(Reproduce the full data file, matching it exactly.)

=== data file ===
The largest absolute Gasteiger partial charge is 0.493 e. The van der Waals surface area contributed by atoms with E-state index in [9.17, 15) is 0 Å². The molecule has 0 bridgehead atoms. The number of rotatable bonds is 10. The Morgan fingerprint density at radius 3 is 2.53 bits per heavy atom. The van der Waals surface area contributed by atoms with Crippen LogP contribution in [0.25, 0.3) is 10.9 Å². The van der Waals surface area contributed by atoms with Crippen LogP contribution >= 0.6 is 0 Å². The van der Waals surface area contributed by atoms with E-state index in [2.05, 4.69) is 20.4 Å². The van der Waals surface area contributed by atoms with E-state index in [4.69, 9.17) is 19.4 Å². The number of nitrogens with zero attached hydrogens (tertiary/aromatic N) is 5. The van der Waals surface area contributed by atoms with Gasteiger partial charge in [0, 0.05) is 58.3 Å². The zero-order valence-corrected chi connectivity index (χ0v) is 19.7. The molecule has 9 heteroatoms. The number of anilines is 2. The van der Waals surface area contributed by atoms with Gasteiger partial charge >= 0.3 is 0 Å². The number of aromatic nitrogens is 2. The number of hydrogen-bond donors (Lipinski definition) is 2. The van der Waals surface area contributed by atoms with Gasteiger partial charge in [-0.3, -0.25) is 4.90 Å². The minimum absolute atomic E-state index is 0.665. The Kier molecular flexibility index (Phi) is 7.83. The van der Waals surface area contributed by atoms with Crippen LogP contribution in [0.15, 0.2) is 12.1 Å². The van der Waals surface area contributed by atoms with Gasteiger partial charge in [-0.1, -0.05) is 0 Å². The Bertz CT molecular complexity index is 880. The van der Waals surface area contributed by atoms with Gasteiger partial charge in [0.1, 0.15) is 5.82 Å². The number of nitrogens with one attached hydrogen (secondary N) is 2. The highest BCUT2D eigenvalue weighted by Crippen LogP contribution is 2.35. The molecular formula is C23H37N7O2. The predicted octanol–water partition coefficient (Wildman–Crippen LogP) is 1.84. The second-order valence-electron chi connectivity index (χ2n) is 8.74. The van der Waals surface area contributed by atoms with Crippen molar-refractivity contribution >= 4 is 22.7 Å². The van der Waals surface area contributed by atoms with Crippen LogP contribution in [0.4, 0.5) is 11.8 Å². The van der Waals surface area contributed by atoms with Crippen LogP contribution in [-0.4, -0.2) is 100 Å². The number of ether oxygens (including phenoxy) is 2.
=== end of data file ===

The largest absolute Gasteiger partial charge is 0.493 e. The van der Waals surface area contributed by atoms with E-state index in [9.17, 15) is 0 Å². The molecule has 0 bridgehead atoms. The number of rotatable bonds is 10. The Morgan fingerprint density at radius 3 is 2.53 bits per heavy atom. The van der Waals surface area contributed by atoms with Crippen LogP contribution in [0.25, 0.3) is 10.9 Å². The van der Waals surface area contributed by atoms with Crippen LogP contribution >= 0.6 is 0 Å². The van der Waals surface area contributed by atoms with E-state index in [2.05, 4.69) is 20.4 Å². The van der Waals surface area contributed by atoms with E-state index in [4.69, 9.17) is 19.4 Å². The number of nitrogens with zero attached hydrogens (tertiary/aromatic N) is 5. The van der Waals surface area contributed by atoms with Gasteiger partial charge in [0, 0.05) is 58.3 Å². The zero-order valence-corrected chi connectivity index (χ0v) is 19.7. The molecule has 9 heteroatoms. The number of anilines is 2. The van der Waals surface area contributed by atoms with Gasteiger partial charge >= 0.3 is 0 Å². The number of aromatic nitrogens is 2. The number of hydrogen-bond donors (Lipinski definition) is 2. The van der Waals surface area contributed by atoms with Gasteiger partial charge in [-0.3, -0.25) is 4.90 Å². The minimum absolute atomic E-state index is 0.665. The Kier molecular flexibility index (Phi) is 7.83. The van der Waals surface area contributed by atoms with Crippen LogP contribution in [0.15, 0.2) is 12.1 Å². The van der Waals surface area contributed by atoms with Gasteiger partial charge in [-0.1, -0.05) is 0 Å². The Bertz CT molecular complexity index is 880. The van der Waals surface area contributed by atoms with Gasteiger partial charge in [0.1, 0.15) is 5.82 Å². The number of nitrogens with one attached hydrogen (secondary N) is 2. The highest BCUT2D eigenvalue weighted by Crippen LogP contribution is 2.35. The molecular formula is C23H37N7O2. The predicted octanol–water partition coefficient (Wildman–Crippen LogP) is 1.84. The second-order valence-electron chi connectivity index (χ2n) is 8.74. The van der Waals surface area contributed by atoms with Crippen molar-refractivity contribution >= 4 is 22.7 Å². The van der Waals surface area contributed by atoms with Crippen LogP contribution in [0.4, 0.5) is 11.8 Å². The van der Waals surface area contributed by atoms with Crippen LogP contribution in [-0.4, -0.2) is 100 Å². The number of ether oxygens (including phenoxy) is 2.